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conspicuous the animal the greater is the surprise of the average man when he fails to find it as conspicuous in the landscape as he had supposed; he thinks of a zebra, for instance, as jumping to the eye as it does in a menagerie; 5 and when he finds this not to be the case, he goes to the opposite extreme and supposes that the zebra's coloration is concealing. As a matter of fact it is not concealing, it is highly advertising, when close at hand; but when

over three or four hundred yards off the black and white 10 stripes merge together, and the coat becomes mono

colored, but catches the sunlight in such shape as still to render the bearer conspicuous. The narrow stripes of the big Grévey's zebra fade together at a shorter distance

than is the case with the broader stripes of the smaller 15 zebra; the broad bands on the rump of the latter can be

seen at a long distance. The zebra is purely a beast of the *open plains; it never seeks to conceal itself, but trusts always to seeing its foes. When under or among thin

leaved, scattered thorn trees it is still usually conspicuous; 20 although now and then a peculiar light and shadow effect may conceal it.

It never goes into thick cover save at drinking places, and then only if it is unavoidable; it does not come down stealthily to drink, but openly and warily,

always on the watch and continually galloping off on false 25 alarms; it returns to the plains as soon as it has drank;

and as such an animal can never escape observation when in motion, and as it is never motionless when at or near the drinking places, it is impossible that its coloration

can in any way conceal it at such times. Mr. Thayer's 30 ingenious theories of how all the various stripings on a

zebra obliterate it are without the smallest foundation in fact. So far as the coloration of the zebra has any effect at all, as regards beasts of prey, it is an advertising, not a concealing, effect. The wildebeest and topi, which are found in company with it, are more conspicuous; the hartebeests sometimes more and sometimes less, according to the sunlight; the eland and oryx and gazelle less. 5 A moment's thought ought to show Mr. Thayer and his adherents that animals so differently colored as these, all leading their lives under similar conditions, cannot possibly all be concealingly colored. As a matter of fact none of them owe their safety to concealing coloration, 10 and the majority of them are advertisingly colored. In East Africa the lion preys chiefly on zebra and hartebeest, which live under precisely the same conditions, have the same habits and associate in the same herds; yet two more differently colored animals cannot be im- 15 agined, and neither is concealed in the slightest degree by its coloration. Among the hunter-naturalists to whom we owe most of our knowledge of the enthrallingly interesting life-histories of African big game, Captain Stigand comes second only to Mr. Selous. When I wrote of pro- 20 tective coloration in "African Game Trails,” I had had opportunity only to glance at Stigand's admirable book on the game of British East Africa. In this he discusses the subject in masterly fashion, and with a knowledge that could only come to a trained big game hunter and 25 field naturalist gifted with exceptionally keen powers of observation and analysis. I quote a few lines: “Very few animals seem to rely on protective coloration as a means of escaping observation, however they may be colored. They appear to rely on fleetness of foot, quick-30 ness of eye and ear, or on scenting powers .. (the animals that do trust to hiding) seem to rely more on cover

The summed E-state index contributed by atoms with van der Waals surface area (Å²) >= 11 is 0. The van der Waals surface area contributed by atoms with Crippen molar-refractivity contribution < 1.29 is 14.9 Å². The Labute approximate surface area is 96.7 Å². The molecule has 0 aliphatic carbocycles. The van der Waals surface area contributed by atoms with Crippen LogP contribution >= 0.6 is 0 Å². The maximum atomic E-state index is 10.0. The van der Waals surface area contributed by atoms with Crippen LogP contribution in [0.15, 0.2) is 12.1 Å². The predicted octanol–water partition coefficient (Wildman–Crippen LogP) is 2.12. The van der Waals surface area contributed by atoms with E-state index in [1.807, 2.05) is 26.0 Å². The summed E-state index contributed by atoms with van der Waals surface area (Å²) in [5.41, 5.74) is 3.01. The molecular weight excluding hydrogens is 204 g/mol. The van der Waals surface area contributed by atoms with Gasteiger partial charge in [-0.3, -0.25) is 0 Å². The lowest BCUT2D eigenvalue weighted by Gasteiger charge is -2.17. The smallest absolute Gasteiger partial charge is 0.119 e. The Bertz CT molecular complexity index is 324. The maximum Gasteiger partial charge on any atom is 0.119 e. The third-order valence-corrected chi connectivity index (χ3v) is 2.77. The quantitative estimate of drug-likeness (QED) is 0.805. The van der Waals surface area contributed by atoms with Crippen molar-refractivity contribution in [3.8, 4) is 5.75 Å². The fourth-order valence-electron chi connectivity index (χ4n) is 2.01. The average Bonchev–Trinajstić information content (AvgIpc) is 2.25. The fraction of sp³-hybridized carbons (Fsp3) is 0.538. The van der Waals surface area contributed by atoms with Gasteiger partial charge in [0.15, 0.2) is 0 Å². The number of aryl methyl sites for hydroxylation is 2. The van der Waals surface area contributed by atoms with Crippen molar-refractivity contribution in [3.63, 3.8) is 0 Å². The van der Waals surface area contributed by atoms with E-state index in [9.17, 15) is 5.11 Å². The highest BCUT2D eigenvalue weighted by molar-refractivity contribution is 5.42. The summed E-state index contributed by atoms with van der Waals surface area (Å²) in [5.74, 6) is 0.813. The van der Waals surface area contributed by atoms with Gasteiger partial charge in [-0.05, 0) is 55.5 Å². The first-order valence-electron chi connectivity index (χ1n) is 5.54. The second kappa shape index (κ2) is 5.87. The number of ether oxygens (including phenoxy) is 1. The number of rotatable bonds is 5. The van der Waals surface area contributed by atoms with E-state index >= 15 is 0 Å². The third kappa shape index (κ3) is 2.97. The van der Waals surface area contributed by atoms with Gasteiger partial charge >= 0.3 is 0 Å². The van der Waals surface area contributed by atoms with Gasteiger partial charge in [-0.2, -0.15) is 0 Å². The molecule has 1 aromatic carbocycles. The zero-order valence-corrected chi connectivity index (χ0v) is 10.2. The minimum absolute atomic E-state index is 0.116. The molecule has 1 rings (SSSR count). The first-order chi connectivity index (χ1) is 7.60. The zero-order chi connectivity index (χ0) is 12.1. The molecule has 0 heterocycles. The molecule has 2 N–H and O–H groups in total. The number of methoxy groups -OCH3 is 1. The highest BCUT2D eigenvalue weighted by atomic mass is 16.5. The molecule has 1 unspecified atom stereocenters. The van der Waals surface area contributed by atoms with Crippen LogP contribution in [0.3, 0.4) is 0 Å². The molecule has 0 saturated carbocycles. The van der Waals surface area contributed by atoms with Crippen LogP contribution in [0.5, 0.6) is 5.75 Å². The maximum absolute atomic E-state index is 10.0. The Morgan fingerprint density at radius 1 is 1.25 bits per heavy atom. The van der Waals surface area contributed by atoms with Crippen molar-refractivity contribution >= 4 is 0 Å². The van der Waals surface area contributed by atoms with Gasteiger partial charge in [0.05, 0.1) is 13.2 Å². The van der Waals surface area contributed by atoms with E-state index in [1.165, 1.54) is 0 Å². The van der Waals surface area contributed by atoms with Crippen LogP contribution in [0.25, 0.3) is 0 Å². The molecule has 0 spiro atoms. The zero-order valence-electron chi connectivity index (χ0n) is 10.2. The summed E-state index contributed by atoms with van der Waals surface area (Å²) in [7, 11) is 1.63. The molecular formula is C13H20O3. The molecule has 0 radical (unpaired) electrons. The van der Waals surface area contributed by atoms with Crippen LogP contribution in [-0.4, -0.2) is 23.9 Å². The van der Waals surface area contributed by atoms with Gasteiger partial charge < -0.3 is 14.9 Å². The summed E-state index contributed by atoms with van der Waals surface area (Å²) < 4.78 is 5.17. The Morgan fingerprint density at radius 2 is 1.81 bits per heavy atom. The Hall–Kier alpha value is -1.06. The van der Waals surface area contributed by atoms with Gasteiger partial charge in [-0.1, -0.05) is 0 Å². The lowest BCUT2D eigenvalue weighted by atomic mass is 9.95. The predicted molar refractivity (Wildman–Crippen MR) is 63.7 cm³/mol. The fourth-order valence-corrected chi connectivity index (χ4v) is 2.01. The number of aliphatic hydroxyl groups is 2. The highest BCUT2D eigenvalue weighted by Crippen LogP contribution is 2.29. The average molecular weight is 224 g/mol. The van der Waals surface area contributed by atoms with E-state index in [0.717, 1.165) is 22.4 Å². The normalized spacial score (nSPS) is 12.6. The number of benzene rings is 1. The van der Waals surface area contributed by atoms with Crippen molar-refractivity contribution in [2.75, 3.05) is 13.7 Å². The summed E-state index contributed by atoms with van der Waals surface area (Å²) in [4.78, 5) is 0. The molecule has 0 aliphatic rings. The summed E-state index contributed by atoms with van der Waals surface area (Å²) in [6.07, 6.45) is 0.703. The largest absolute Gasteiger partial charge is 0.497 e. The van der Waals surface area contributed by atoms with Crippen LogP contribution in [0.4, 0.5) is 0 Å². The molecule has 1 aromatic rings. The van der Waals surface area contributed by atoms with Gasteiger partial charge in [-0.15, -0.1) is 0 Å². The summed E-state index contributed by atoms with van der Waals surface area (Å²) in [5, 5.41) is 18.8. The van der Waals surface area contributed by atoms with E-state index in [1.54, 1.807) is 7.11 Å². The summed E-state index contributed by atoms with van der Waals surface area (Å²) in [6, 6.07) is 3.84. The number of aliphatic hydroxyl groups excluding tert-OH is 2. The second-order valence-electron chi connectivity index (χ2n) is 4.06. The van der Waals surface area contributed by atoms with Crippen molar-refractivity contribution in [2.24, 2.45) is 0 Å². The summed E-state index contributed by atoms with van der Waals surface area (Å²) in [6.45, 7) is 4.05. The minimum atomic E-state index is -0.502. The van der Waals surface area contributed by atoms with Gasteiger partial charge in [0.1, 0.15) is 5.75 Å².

and concealment or partial concealment than on any great similarity to natural objects ... even if (the larger game of the plains) were perfect examples of protective harmony, which I do not admit, it would avail them little 5 when their lives are spent in walking about in the open. For a moving object even if it assimilates in color to its surroundings always catches the eye of a practiced observer. The two most absurd, but often quoted, examples